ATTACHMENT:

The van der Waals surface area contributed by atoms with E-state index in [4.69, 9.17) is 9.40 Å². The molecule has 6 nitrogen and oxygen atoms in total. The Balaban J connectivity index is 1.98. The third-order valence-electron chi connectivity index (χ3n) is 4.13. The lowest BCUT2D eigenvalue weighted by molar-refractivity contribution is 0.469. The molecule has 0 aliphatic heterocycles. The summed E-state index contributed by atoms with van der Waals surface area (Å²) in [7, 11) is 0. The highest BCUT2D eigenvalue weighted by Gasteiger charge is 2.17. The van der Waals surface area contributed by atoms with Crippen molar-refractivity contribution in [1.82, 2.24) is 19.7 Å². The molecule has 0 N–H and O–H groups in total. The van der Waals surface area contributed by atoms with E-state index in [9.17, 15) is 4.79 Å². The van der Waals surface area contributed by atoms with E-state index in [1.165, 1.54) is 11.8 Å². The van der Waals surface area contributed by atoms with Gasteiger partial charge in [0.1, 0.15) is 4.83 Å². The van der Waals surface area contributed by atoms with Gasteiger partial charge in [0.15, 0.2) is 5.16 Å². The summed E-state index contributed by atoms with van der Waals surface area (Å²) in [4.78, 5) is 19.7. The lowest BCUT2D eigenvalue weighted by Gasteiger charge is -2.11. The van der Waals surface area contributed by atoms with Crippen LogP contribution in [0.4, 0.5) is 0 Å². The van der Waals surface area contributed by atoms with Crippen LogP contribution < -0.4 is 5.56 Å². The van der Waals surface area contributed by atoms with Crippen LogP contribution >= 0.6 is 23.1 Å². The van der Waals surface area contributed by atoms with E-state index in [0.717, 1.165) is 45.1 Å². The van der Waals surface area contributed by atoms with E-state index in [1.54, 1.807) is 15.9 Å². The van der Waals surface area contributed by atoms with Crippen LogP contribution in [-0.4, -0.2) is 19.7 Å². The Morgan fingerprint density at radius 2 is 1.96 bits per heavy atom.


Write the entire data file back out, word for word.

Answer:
The van der Waals surface area contributed by atoms with E-state index in [4.69, 9.17) is 9.40 Å². The molecule has 6 nitrogen and oxygen atoms in total. The Balaban J connectivity index is 1.98. The third-order valence-electron chi connectivity index (χ3n) is 4.13. The lowest BCUT2D eigenvalue weighted by molar-refractivity contribution is 0.469. The molecule has 0 aliphatic heterocycles. The summed E-state index contributed by atoms with van der Waals surface area (Å²) in [7, 11) is 0. The highest BCUT2D eigenvalue weighted by Gasteiger charge is 2.17. The van der Waals surface area contributed by atoms with Crippen molar-refractivity contribution in [1.82, 2.24) is 19.7 Å². The molecule has 0 N–H and O–H groups in total. The van der Waals surface area contributed by atoms with E-state index in [9.17, 15) is 4.79 Å². The van der Waals surface area contributed by atoms with E-state index in [1.165, 1.54) is 11.8 Å². The van der Waals surface area contributed by atoms with Gasteiger partial charge in [0.1, 0.15) is 4.83 Å². The van der Waals surface area contributed by atoms with Gasteiger partial charge in [0.15, 0.2) is 5.16 Å². The summed E-state index contributed by atoms with van der Waals surface area (Å²) in [4.78, 5) is 19.7. The lowest BCUT2D eigenvalue weighted by Gasteiger charge is -2.11. The van der Waals surface area contributed by atoms with Crippen LogP contribution in [0.4, 0.5) is 0 Å². The van der Waals surface area contributed by atoms with Crippen LogP contribution < -0.4 is 5.56 Å². The van der Waals surface area contributed by atoms with Crippen LogP contribution >= 0.6 is 23.1 Å². The van der Waals surface area contributed by atoms with E-state index in [0.717, 1.165) is 45.1 Å². The van der Waals surface area contributed by atoms with E-state index in [1.54, 1.807) is 15.9 Å². The van der Waals surface area contributed by atoms with Crippen LogP contribution in [-0.4, -0.2) is 19.7 Å². The Morgan fingerprint density at radius 2 is 1.96 bits per heavy atom.